Context. Gas-grain models have long been employed to simulate hot-core chemistry; however, these simulations have traditionally neglected to couple chemical evolution in tandem with a rigorous physical evolution of a source. This over-simplification particularly lacks an accurate treatment of temperature and spatial distribution, which are needed for realistic simulations of hot cores.
Aims: We aim to combine radiation hydrodynamics (RHD) with hot-core chemical kinetics in one dimension to produce a set of astrochemical models that evolve according to explicitly calculated temperature, density, and spatial profiles.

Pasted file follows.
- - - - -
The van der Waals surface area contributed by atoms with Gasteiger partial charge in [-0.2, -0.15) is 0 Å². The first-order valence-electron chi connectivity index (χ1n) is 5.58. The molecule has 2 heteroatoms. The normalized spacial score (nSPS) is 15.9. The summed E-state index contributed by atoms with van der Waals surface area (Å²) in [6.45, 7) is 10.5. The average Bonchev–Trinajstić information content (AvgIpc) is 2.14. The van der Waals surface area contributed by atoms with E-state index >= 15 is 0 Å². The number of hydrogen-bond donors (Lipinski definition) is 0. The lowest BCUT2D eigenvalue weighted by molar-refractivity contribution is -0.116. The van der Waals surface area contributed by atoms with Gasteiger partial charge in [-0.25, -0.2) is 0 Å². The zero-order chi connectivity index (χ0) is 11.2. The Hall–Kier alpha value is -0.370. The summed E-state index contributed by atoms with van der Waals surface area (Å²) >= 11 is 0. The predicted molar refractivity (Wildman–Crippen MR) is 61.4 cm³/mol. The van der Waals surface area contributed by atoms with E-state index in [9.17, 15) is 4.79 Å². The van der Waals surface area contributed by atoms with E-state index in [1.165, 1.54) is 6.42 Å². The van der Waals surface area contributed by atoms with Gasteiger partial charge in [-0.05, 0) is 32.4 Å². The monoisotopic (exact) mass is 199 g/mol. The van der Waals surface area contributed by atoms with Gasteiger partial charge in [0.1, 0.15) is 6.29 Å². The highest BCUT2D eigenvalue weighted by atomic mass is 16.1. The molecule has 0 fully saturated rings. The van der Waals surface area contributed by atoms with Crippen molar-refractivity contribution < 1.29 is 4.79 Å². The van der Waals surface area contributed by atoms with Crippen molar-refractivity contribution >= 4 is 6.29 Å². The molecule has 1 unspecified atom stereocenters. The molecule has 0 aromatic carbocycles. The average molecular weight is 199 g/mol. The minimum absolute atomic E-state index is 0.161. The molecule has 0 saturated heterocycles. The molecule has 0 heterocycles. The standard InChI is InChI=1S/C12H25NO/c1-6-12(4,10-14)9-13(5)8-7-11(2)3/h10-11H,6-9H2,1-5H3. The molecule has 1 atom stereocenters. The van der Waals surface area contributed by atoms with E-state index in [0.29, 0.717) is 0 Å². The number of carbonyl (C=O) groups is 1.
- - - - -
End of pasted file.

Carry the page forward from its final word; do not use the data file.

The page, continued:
Methods: We solve radiation hydrodynamics for three mass-accretion-rate models using Athena++. We then simulate the chemistry using the hot-core chemical kinetic code MAGICKAL according to the physics derived from the RHD treatment.
Results: We find that as the mass-accretion rate decreases, the overall gas density of the source decreases. In particular, the gas density for the lowest mass-accretion rate is low enough to restrict the proper formation of many complex organic molecules. We also compare our chemical results in the form of calculated column densities to those of observations toward Sgr B2(N2). We find a generally good agreement for oxygen-bearing species, particularly for the two highest mass-accretion rates.
Conclusions: Although we introduce hot-core chemical modeling using a self-consistent physical treatment, the adoption of a two-dimensional model may better reproduce chemistry and physics toward real sources and thus achieve better chemical comparisons with observations.